of vocabulary in literary texts. Chapter 4, `Exploring narrative style: 
patterns of cohesion in a short story', (25 pages) describes a workshop 
exercise of separating sentences in a passage from a Hemingway short 
story and presenting them to students for re-assembling as a text. In 
explaining the possibilities for re-ordering the sentences, it covers a range 
aspects of text cohesion based on Halliday and Hasan's (1976) model of 
text cohesion, including reference relations such as anaphora and 
cataphora and types of clause conjunction. It also introduces Labov's 
(1972) framework for studying naturally-occurring narrative as a 
framework for comparing `real life' (e.g. newspaper report) and literary 
narratives. Chapter 5, `Dialogue and drama: an introduction to discourse 
analysis' (47 pages) presents a simple model for the analysis of discourse 
based on that of Burton (1980), an overview of models for explaining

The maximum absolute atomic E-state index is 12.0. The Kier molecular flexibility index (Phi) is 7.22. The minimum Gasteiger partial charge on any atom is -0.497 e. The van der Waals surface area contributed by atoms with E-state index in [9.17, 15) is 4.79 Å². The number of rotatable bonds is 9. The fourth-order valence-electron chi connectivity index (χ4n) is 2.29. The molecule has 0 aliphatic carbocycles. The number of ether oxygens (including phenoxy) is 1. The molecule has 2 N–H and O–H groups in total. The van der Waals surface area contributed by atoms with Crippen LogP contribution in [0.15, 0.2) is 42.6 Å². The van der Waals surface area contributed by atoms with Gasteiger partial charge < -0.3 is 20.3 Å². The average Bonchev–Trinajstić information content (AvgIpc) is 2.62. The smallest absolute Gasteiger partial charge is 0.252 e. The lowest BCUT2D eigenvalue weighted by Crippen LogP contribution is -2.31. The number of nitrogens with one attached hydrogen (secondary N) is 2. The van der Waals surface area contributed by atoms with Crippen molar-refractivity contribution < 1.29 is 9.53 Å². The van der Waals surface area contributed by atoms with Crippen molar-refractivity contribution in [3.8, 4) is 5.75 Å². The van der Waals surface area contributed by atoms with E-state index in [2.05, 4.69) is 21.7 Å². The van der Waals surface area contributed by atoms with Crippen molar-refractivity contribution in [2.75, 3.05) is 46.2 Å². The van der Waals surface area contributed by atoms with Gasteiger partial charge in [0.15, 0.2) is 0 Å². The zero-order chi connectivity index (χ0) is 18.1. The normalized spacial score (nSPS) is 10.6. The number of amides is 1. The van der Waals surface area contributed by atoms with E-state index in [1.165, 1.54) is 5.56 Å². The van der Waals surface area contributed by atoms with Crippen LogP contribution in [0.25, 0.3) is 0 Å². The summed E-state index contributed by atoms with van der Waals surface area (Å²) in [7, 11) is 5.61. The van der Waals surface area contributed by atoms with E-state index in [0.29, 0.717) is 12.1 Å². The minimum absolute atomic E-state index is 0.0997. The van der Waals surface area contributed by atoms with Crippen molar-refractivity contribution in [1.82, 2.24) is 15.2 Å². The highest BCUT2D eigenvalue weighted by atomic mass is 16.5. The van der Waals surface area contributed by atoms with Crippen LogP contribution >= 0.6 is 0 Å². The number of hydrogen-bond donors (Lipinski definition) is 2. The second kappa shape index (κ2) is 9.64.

conversational relevancy and coherence including Grice's (1975) 
conversational maxims and Sperber and Wilson's (1986) Relevance 
Theory, and an outline of Brown and Levinson's theory of politeness (1978, 
1987). Each chapter contains practical exercises for students, and worked 
examples using extracts from modern English literature, often presented 
on the basis of previous students' responses to workshops on the same 
texts. Some exercises are based on linguistically-informed creative 
writingfor students to try themselves. There is an extensive teachers' 
appendix giving further sources, applications, and suggestions for other 
literary texts for some of the main linguistic ideas. The book contains a 
glossary for use by students which gives brief definitions for linguistic 
terms used throughout, an extensive bibliography, and a useful index. 

The book provides a thorough coverage of some of the most central ideas 
from linguistics that have been usefully been applied to the analysis of 
literary texts, and which students of literature are likely to appreciate as 
part of a linguistic `toolkit' for informed stylistic study. It is a book that